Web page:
Since South Africa outlasted him in Adelaide all those years ago, there has been a feeling that he tightens up when he is needed, and that he is too robotic when things aren't going well. Even the few times he has proved either of those things untrue, the talk never truly goes away. Lyon is perennially unfashionable.
Had Cricket Australia adopted a less objective and more subjective method of picking their players, O'Keefe might have replaced Lyon a few seasons ago, or perhaps, take the spot for himself before Lyon even debuted. But it was finally last season when it looked like Lyon would miss out in Adelaide, only for O'Keefe to be injured, allowing Lyon to take a few wickets.
But still at the Gabba, where spinners don't prosper, but Lyon does, talk returned to leaving him out. This time, for a fourth seamer. Then at Melbourne, as he almost broke the internet by taking a wicket on the "Nice, Garry" ball, it overshadowed the fact he had a shocking first innings, but got caught up in the happy hour of the second innings.
And all this had been festering for a while. Lyon hadn't taken a five-wicket haul since 2014, he wasn't terrible in Sri Lanka, but more was needed from him, and when he bowled in the UAE, he took three wickets for a million runs. If this wasn't the series he broke through, with O'Keefe being a better all-round cricketer, there was every chance he'd be pushed aside as Australia looked at their up and coming wristspin armoury.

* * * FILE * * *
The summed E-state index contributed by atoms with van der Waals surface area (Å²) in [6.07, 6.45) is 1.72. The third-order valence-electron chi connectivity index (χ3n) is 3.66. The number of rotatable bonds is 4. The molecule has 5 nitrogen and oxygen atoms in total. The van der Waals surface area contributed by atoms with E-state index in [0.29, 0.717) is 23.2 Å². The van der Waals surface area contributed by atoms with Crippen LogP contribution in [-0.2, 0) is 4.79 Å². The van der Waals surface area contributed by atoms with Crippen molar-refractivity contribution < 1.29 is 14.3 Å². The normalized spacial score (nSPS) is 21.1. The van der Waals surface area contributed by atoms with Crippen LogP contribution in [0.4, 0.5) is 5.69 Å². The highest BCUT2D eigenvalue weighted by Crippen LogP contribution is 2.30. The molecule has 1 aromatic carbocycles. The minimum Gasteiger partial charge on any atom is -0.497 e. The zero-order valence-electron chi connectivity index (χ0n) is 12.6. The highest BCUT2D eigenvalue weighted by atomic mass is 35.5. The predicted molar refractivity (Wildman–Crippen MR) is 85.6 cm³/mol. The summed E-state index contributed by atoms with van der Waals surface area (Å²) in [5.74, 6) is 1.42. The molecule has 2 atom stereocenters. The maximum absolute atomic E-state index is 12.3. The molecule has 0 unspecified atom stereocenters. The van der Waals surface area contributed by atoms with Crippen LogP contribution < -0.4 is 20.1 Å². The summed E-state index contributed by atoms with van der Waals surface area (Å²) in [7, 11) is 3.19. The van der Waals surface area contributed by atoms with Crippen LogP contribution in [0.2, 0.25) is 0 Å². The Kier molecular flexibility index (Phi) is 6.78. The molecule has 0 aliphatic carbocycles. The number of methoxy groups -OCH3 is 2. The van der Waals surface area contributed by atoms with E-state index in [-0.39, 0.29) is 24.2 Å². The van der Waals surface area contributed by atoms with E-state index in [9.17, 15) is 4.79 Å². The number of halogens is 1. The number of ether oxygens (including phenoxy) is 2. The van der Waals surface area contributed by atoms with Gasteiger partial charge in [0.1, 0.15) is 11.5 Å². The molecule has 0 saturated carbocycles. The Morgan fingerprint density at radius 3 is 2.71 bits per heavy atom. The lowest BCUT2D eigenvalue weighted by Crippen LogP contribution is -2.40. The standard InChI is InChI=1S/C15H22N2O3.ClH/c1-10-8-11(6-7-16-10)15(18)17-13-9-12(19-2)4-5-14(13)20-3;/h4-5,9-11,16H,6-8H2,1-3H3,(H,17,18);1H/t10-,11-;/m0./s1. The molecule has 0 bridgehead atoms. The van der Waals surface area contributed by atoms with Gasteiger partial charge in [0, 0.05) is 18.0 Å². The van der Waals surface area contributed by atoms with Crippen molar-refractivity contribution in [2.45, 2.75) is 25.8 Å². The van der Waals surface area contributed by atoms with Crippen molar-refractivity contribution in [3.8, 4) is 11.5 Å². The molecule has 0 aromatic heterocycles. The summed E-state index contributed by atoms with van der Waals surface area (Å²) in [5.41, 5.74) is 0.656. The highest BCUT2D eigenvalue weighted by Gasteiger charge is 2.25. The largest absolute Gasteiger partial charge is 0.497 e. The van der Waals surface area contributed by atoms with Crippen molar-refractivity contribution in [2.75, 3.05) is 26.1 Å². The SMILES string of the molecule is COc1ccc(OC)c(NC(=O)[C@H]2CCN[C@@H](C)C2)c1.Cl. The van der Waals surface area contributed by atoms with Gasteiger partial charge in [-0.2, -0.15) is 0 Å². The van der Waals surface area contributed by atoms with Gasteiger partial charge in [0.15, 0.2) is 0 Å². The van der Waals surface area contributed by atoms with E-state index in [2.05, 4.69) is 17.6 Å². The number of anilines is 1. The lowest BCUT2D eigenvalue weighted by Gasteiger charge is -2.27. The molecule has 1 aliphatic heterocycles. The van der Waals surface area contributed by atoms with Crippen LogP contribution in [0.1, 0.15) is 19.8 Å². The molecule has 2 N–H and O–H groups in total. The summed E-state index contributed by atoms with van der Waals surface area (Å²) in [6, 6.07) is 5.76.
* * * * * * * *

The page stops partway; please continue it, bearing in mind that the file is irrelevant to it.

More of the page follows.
The first three balls Ashwin faced of the 61st over were pretty quick from Lyon, the fourth one was far slower, it was the one that took Ashwin's glove on the way through to leg slip. The Saha ball didn't spin or bounce as much as the others, and Smith took a decent catch on the second attempt. The Jadeja wicket was from another one that didn't spin or bounce as much. Sensing that Rahul, who had just wrenched his shoulder again, and was now batting with a shaky looking tail, Lyon flighted one to Rahul who hit the ball twice - neither of them were good - and the second hit went to mid-off.
When Ishant Sharma middles one into his pad, and the ball finds short leg, instead of going for a victory lap, Lyon turns and appeals for the wicket. It's out, it's obviously out, but he is still asking. Today, of all days, he doesn't need to ask.
Maybe he had some luck. Perhaps in the middle session, the wickets of Rahane and Kohli were more to do with their errors than his brilliance; possibly he found a wicket that gave him the sport of bounce he likes at home, the sort of turn that spinners love, and yes it was all helped by Starc's huge feet. For most spinners, their real tests are when the conditions don't favour them. Lyon has been doing well at that for years. His real test was this, and he couldn't have passed in more dramatically.
Usually, there are questions about Lyon; today there were only wickets. He stood up and stood out.
Jarrod Kimber is a writer for ESPNcricinfo. @ajarrodkimber